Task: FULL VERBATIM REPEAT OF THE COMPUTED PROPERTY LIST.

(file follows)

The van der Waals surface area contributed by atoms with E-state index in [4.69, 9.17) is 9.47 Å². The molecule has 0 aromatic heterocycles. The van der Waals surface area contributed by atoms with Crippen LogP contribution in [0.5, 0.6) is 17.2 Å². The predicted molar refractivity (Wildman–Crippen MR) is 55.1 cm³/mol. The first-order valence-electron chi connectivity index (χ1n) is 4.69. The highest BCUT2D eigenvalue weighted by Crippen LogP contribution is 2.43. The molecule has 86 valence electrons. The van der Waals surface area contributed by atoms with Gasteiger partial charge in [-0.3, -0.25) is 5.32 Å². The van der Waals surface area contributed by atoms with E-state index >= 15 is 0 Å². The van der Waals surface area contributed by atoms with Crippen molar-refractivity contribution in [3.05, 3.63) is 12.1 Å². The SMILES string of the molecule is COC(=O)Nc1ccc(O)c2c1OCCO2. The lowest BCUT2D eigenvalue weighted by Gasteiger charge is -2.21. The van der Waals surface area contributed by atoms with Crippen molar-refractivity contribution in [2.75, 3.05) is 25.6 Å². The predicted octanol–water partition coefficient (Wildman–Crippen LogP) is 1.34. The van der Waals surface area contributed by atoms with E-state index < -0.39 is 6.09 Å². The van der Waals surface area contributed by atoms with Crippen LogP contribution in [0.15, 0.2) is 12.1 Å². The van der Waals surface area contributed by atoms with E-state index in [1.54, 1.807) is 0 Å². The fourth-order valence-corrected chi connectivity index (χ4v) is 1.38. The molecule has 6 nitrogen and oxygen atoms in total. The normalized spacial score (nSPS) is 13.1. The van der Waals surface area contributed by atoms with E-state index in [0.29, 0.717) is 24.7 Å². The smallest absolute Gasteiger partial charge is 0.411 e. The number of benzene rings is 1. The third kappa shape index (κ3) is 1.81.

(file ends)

The van der Waals surface area contributed by atoms with E-state index in [4.69, 9.17) is 9.47 Å². The molecule has 0 aromatic heterocycles. The van der Waals surface area contributed by atoms with Crippen LogP contribution in [0.5, 0.6) is 17.2 Å². The predicted molar refractivity (Wildman–Crippen MR) is 55.1 cm³/mol. The first-order valence-electron chi connectivity index (χ1n) is 4.69. The highest BCUT2D eigenvalue weighted by Crippen LogP contribution is 2.43. The molecule has 86 valence electrons. The van der Waals surface area contributed by atoms with Gasteiger partial charge in [-0.3, -0.25) is 5.32 Å². The van der Waals surface area contributed by atoms with E-state index >= 15 is 0 Å². The van der Waals surface area contributed by atoms with Crippen molar-refractivity contribution in [3.05, 3.63) is 12.1 Å². The SMILES string of the molecule is COC(=O)Nc1ccc(O)c2c1OCCO2. The lowest BCUT2D eigenvalue weighted by Gasteiger charge is -2.21. The van der Waals surface area contributed by atoms with Crippen molar-refractivity contribution in [2.75, 3.05) is 25.6 Å². The predicted octanol–water partition coefficient (Wildman–Crippen LogP) is 1.34. The van der Waals surface area contributed by atoms with E-state index < -0.39 is 6.09 Å². The van der Waals surface area contributed by atoms with Crippen LogP contribution in [0.15, 0.2) is 12.1 Å². The van der Waals surface area contributed by atoms with E-state index in [1.54, 1.807) is 0 Å². The fourth-order valence-corrected chi connectivity index (χ4v) is 1.38. The molecule has 6 nitrogen and oxygen atoms in total. The normalized spacial score (nSPS) is 13.1. The van der Waals surface area contributed by atoms with E-state index in [0.29, 0.717) is 24.7 Å². The smallest absolute Gasteiger partial charge is 0.411 e. The number of benzene rings is 1. The third kappa shape index (κ3) is 1.81.